In Spring 2018, we applied to the Department for Education to provide healthy food and activities for children and young people during the 2018 school summer holidays.
There is a growing bank of evidence to show that disadvantaged children, young people and their families often struggle to make ends meet, eat healthily and take part in stimulating activities and trips during school holidays. Much of the evidence is anecdotal and the Department for Education funded this research project to gain further insight into different delivery models and the impact of holiday provision.
We were delighted to be one of seven successful applications and ran holiday clubs in primary and secondary schools in six Local Authorities across the North East.
Children and Families Minister Nadhim Zahawi said:
For most pupils, the end of the school summer term signals the start of holidays, days out and a chance to make memories with friends and family. Other families, who might rely on the support provided by schools, are not so lucky. These projects will provide a range of support for families during the summer break. They will also give children access to experiences that won’t just create great memories but will help broaden their horizons and build the confidence they need to succeed in whatever path they choose to follow.
What we did:
We worked with over 600 children and young people.
We provided 3,660 healthy breakfasts and 7,095 healthy lunches.
Our programmes ran for a minimum of four hours a day, four days a week for four weeks of the summer holidays.
The programmes offered were imaginative, great fun and included lots of trips to challenge and inspire the children and young people.
From donkey painting to crate stacking, from going to the theatre to learning bushcraft skills. There were so many brilliant activities. Everyone was fed too – half the schools provided breakfast as well as lunch and many children took food home.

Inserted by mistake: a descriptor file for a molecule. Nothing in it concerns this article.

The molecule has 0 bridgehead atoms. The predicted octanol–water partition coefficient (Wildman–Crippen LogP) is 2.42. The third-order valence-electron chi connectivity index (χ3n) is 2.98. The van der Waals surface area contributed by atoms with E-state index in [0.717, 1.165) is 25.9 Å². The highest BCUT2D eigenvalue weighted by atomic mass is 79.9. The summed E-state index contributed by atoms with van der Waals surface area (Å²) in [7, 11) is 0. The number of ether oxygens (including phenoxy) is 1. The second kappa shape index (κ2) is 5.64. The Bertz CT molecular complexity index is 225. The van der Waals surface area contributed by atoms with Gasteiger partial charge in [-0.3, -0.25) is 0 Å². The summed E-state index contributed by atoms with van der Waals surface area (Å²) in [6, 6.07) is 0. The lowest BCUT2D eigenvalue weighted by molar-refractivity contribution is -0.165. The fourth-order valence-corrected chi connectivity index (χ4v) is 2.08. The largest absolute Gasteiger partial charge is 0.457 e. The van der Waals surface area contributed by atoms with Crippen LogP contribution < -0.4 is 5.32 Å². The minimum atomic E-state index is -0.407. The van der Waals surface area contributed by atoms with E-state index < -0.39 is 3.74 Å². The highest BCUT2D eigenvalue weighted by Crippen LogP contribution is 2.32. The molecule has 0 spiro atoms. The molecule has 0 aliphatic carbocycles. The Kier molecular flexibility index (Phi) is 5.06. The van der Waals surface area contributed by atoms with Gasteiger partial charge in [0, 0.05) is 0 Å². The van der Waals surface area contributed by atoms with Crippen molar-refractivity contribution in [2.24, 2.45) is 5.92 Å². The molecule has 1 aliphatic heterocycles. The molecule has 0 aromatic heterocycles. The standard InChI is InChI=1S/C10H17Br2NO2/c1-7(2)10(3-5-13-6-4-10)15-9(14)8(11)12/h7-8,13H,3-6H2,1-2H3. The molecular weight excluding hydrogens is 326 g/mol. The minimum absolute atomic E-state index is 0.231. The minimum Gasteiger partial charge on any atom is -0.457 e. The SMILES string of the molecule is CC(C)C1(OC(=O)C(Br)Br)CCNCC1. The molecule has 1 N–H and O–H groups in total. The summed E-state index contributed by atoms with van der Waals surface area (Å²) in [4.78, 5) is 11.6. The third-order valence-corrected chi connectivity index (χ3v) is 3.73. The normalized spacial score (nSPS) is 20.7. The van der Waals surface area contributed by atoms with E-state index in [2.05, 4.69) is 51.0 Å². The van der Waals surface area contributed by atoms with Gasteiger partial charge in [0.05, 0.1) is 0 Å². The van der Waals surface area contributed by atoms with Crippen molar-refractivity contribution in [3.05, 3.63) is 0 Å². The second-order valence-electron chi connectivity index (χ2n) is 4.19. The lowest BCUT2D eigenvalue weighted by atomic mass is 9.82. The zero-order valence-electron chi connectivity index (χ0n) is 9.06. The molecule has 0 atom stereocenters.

We ended the summer by putting the experiences of the children who took part into a book for the Department for Education:
Also take a look at this video from our Northumberland cohort’s Summer of 2018:
In 2016, the North East Child Poverty Trust (NECPT) commissioned a study, carried out by Debs Harrison, that found ‘holiday hunger’ was a key issue for struggling families. NECPT and Children North East applied to Big Lottery for a grant to run a large-scale research project to examine the impact of activities and healthy food during the summer holidays of 2017. The research partner was The Healthy Living Lab at Northumbria University, led by Professor Greta Defeyter.
Four lead partners across the region were selected to take on the delivery role, each working with four or five community organisations in their area. The four areas where holiday clubs took place were North Tyneside, Newcastle, Darlington and Durham.
As part of the programme, and to help with the university’s research, 226 children completed food diaries comparing food and activities on days when they attended holiday club and days when they did not. 220 children were interviewed in focus groups about health, nutrition and well-being. 133 parents also completed questionnaires and took part in focus groups (64 parents) to explore the impact of holiday clubs on their isolation, financial strain and well-being. 77 staff (paid and voluntary) were interviewed about their development and wellbeing. In addition, clubs completed programme planners, food record sheets, consent forms and registers to collect information and data required by The Big Lottery.
This short video explains the project and gives a flavour of the holiday clubs:
A celebration day, including dissemination of the key findings, took place in May 2018 at the Discovery Museum in Newcastle. This short video of the day also summarises the research findings:
If you are thinking of running a holiday project please check our hints and tips, and learning from the project by following these links:
Hints and tips on how to run your own holiday club
Evaluation Report from Northumbria University
Celebration Event Presentation by Professor Greta Defeyter
Celebration Event Presentation by Lindsay Graham